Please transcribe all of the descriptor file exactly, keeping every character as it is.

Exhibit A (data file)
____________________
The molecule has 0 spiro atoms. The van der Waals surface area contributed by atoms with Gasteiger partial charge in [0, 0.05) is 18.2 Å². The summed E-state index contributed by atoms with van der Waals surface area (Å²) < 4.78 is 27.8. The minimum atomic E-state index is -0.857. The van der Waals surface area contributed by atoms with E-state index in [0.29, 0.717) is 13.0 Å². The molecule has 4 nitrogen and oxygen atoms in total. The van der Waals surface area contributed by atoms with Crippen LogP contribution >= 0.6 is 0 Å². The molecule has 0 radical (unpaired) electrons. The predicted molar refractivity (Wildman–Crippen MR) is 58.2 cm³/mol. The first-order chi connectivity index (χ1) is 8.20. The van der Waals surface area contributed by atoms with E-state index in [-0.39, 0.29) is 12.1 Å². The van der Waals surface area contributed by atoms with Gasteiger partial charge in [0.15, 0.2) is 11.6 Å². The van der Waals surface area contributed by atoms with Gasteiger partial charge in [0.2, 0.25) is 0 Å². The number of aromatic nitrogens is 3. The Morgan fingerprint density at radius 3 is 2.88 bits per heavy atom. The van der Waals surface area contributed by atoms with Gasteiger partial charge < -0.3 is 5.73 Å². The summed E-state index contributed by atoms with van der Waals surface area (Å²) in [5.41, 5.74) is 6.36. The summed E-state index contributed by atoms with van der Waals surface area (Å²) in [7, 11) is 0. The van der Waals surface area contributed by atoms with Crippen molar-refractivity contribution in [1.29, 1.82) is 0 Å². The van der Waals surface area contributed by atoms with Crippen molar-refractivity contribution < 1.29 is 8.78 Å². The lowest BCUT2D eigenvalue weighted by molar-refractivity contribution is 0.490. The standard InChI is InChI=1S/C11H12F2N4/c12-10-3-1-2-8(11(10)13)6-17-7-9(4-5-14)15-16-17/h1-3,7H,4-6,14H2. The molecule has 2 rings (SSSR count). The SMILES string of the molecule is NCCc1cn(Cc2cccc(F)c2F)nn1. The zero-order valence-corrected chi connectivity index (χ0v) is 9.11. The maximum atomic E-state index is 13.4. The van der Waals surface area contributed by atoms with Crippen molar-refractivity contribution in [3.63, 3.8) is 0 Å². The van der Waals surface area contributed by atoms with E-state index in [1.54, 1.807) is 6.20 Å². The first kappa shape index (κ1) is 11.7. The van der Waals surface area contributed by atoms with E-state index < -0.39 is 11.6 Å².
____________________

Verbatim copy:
The molecule has 0 spiro atoms. The van der Waals surface area contributed by atoms with Gasteiger partial charge in [0, 0.05) is 18.2 Å². The summed E-state index contributed by atoms with van der Waals surface area (Å²) < 4.78 is 27.8. The minimum atomic E-state index is -0.857. The van der Waals surface area contributed by atoms with E-state index in [0.29, 0.717) is 13.0 Å². The molecule has 4 nitrogen and oxygen atoms in total. The van der Waals surface area contributed by atoms with Crippen LogP contribution >= 0.6 is 0 Å². The molecule has 0 radical (unpaired) electrons. The predicted molar refractivity (Wildman–Crippen MR) is 58.2 cm³/mol. The first-order chi connectivity index (χ1) is 8.20. The van der Waals surface area contributed by atoms with E-state index in [-0.39, 0.29) is 12.1 Å². The van der Waals surface area contributed by atoms with Gasteiger partial charge in [0.15, 0.2) is 11.6 Å². The van der Waals surface area contributed by atoms with Gasteiger partial charge in [0.2, 0.25) is 0 Å². The number of aromatic nitrogens is 3. The Morgan fingerprint density at radius 3 is 2.88 bits per heavy atom. The van der Waals surface area contributed by atoms with Gasteiger partial charge < -0.3 is 5.73 Å². The summed E-state index contributed by atoms with van der Waals surface area (Å²) in [5.41, 5.74) is 6.36. The summed E-state index contributed by atoms with van der Waals surface area (Å²) in [7, 11) is 0. The van der Waals surface area contributed by atoms with Crippen molar-refractivity contribution in [1.29, 1.82) is 0 Å². The van der Waals surface area contributed by atoms with Crippen molar-refractivity contribution < 1.29 is 8.78 Å². The lowest BCUT2D eigenvalue weighted by molar-refractivity contribution is 0.490. The standard InChI is InChI=1S/C11H12F2N4/c12-10-3-1-2-8(11(10)13)6-17-7-9(4-5-14)15-16-17/h1-3,7H,4-6,14H2. The molecule has 2 rings (SSSR count). The SMILES string of the molecule is NCCc1cn(Cc2cccc(F)c2F)nn1. The zero-order valence-corrected chi connectivity index (χ0v) is 9.11. The maximum atomic E-state index is 13.4. The van der Waals surface area contributed by atoms with Crippen molar-refractivity contribution in [3.63, 3.8) is 0 Å². The van der Waals surface area contributed by atoms with E-state index in [1.54, 1.807) is 6.20 Å². The first kappa shape index (κ1) is 11.7. The van der Waals surface area contributed by atoms with E-state index < -0.39 is 11.6 Å².